Digital Storytelling Community at Digifest

Jisc’s Digifest conference has wrapped for another year. It was as enjoyable, challenging and informative as it’s ever been.

The Community Hub area was a new feature this year; a space for the groups that Jisc supports to come together for some rare face to face time.

Having launched in January, it seemed a good opportunity to showcase what’s been happening in the New Digital Storytelling community, a group initiated by Richard Beggs at Ulster University and Dr Teti Dragas at Durham University.

Sadly Teti couldn’t be with us but Richard caught the “red-eye” from Belfast to lead things, with Zac and I helping out for Jisc.

To get the discussions going we shared resources which we’ve collectively developed to help learners overcome hurdles of inexperience, nerves or scepticism and start identifying and telling stories about their own personal experiences. I’ve found that to be one of the hardest parts of running digital storytelling projects, but one of the most fun.

Cards FOR Humanity

You can find the resources we used on the community Padlet. There’s no right or wrong way to use these card sets. The idea is just to prompt conversation in small groups.

Take a leaf out of Richard’s book and find a selection of Creative Commons (CC) images from the web and turn them into small flashcards. Sites like Openverse are handy for searching for CC images. Try searching using broad abstract keywords (people, nature, science, surprise, mystery, etc) and pick images that stand out to you, not just the prettiest. Remember to attribute if the license requires it.

Once you’ve printed out your pictures on small cards, give your participants the framing device of “This picture reminds me of a time when…” and ask them to choose one that speaks to them. Then share that story with one or more people. I like using this as a workshop opener, but it can be a much more profound exercise.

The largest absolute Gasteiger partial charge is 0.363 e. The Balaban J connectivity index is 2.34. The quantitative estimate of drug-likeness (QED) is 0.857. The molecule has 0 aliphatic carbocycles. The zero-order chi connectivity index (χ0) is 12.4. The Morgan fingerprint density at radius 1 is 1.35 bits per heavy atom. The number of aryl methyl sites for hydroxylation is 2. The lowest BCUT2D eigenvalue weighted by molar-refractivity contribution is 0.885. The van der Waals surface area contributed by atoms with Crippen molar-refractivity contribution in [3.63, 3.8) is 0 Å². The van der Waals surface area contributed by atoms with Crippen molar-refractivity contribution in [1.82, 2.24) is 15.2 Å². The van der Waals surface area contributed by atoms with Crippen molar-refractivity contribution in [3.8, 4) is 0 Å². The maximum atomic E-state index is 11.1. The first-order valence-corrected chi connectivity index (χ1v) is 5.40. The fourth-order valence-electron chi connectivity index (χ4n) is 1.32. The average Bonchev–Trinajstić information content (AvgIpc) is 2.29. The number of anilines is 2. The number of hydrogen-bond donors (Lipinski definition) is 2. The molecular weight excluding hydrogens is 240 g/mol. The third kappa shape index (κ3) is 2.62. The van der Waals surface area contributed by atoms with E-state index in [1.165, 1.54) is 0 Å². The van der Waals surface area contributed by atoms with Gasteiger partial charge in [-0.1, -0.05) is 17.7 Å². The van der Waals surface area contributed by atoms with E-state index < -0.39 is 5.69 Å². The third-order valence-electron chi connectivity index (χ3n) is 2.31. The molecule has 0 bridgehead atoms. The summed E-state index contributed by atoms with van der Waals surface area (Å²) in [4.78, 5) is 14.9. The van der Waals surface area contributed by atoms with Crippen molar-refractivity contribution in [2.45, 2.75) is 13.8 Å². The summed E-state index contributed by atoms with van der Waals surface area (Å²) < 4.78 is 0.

This other card set focuses on transformational moments. Stories are always about change in some way so using these text prompts as starters can be a good exploratory session.

Finally, this set of cards about story archetypes are useful if you are trying to help learners or colleagues think about a situation, event or project in story terms, to look at it from a different angle. I wrote up a facilitators guide for these in Jisc’s Vision and Strategy Toolkit (search the page for “narrative thinking”).

Got something to share?

One of the objectives of the Digital Storytelling Community is to help people to share resources and ideas they have created for their own storytelling work. If you have something that you’d like to share with the community, you can either upload it straight to the community padlet, or drop us an email at

Join the community Jiscmail list.

We look forward to being inspired by you!

By Chris Thomson

I'm a Subject Specialist at Jisc focusing on online learning and digital student experience.

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